Since 1 July 2017, $1.6m has been a magic number in superannuation for all sorts of purposes, most notably the general transfer balance cap. Now that this has increased to $1.7m from 1 July 2021, what happens to other rules like segregation?
One of the many strange quirks of our superannuation system is that we have two entirely different sets of rules aimed at constraining people receiving pensions from SMSFs.
Firstly, we have the transfer balance cap regime. Philosophically, this is designed to limit the amount of money anyone can put into the most concessionally taxed corner of superannuation – a pension.
Secondly, we have rules about segregating assets for tax purposes. Or more specifically, we have rules that are designed to stop people who have a combination of pension and accumulation accounts from deciding to specifically allocate (or segregate) different assets to different types of account. Rather than impose a blanket ban on segregating within SMSFs, the legislators only banned those with (among other things) more than $1.6m in super from doing so.
Given that both sets of rules relate to pensions, it would be reasonable to assume that an increase to $1.7m for one threshold would also mean an increase in the other. But no, they operate entirely separately and the threshold relevant for segregation remains at $1.6m.
This will have some quirky outcomes in the future that it’s worth understanding.
Most importantly, from 1 July 2021 onwards, it’s entirely possible that clients will be able to put all of their superannuation into a pension (their balance is less than $1.7m or their personal transfer balance cap which might be lower) but still won’t be able to use the segregated method when it comes to calculating their fund’s tax exempt income (or exempt current pension income, ECPI).
For example, Katie started an account-based pension in 2018 when she was 62 with $1.5m. She had recently changed jobs and as a result her existing super became unrestricted non-preserved. Since then, she’s made new contributions to super which are preserved. At 30 June 2021, the balance of her pension was $1.55m and her accumulation account was $100,000, giving her a total superannuation balance of $1.65m. On 1 October 2021 she turned 65 and commenced a second account-based pension with her accumulation balance (still around $100,000).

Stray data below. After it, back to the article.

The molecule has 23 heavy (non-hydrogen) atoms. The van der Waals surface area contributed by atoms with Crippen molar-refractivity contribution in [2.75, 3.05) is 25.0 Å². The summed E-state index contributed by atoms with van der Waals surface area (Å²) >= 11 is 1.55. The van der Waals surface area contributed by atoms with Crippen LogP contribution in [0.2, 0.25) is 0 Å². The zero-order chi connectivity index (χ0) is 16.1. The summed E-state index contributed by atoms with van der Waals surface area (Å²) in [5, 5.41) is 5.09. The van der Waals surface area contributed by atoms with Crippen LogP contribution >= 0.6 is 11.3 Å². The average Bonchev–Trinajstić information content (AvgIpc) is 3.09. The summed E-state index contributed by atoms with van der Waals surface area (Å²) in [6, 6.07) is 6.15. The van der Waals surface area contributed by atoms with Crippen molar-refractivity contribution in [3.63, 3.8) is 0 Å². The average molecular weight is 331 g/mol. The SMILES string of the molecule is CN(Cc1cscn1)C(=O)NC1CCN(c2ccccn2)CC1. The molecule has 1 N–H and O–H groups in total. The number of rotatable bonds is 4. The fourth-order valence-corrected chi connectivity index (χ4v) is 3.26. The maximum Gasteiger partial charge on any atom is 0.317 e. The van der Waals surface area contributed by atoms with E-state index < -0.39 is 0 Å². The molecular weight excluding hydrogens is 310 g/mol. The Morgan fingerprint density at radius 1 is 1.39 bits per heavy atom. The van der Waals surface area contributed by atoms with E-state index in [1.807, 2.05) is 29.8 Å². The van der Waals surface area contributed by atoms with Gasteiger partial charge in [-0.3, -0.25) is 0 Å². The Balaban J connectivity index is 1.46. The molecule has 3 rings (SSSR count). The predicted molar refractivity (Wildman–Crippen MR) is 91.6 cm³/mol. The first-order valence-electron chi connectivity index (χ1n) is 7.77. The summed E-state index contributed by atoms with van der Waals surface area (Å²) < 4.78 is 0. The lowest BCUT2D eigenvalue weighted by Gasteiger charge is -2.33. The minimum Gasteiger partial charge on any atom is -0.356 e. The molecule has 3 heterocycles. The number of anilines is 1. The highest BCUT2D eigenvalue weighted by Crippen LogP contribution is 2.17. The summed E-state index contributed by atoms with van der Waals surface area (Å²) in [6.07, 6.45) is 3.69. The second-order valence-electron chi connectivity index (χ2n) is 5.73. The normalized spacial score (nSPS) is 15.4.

Katie’s SMSF was therefore 100% in retirement phase pensions from 1 October 2021. She assumed that the segregated method would apply from 1 October 2021 when it came to calculating her fund’s ECPI for 2021/22 and that an actuarial percentage would only apply for the first three months of the year.
But in fact, that’s not how it works.
Katie’s SMSF is not allowed to use the segregated method in 2021/22 because at 30 June 2021 she met two important conditions:
- She had a retirement phase pension in place already, and
- Her total super balance exceeded $1.6m (it was $1.65m).
Importantly, the key threshold for segregation has remained at $1.6m rather than increasing to $1.7m in line with the general transfer balance cap.
She will, therefore, only get a partial tax exemption on all income throughout the year, even if it was received / realized after 1 October 2021.
Katie’s case highlights exactly how confusing all the thresholds can be:
- The transfer balance cap has increased to $1.7m but Katie’s own transfer balance cap is $1,607,000 (she gets some of the $100,000 indexation but not much),
- She can actually contribute $110,000 in non-concessional contributions in 2021/22 because her total super balance at 30 June 2021 was less than the general transfer balance cap of $1.7m. It doesn’t matter that this will give her too much in her accumulation account to convert it all to pension phase when she turns 65. All that matters when it comes to non-concessional contributions is that her total super balance was less than $1.7m at 30 June 2021, but
- Her fund can’t claim its ECPI using the segregated method because the threshold relevant for that test is $1.6m (as discussed above).
It’s a shame the Government didn’t link the two thresholds – the $1.6m used for segregation and the $1.7m used for the transfer balance cap. There is no policy logic for the two to be different. Unfortunately, the fact that they are will create some unnecessary traps for the unwary.
When calculating Transfer Balance Caps or starting pensions for clients, the Heffron Super Toolkit can save you time and guide you through the process, ensuring compliance is covered. Book your free demo today.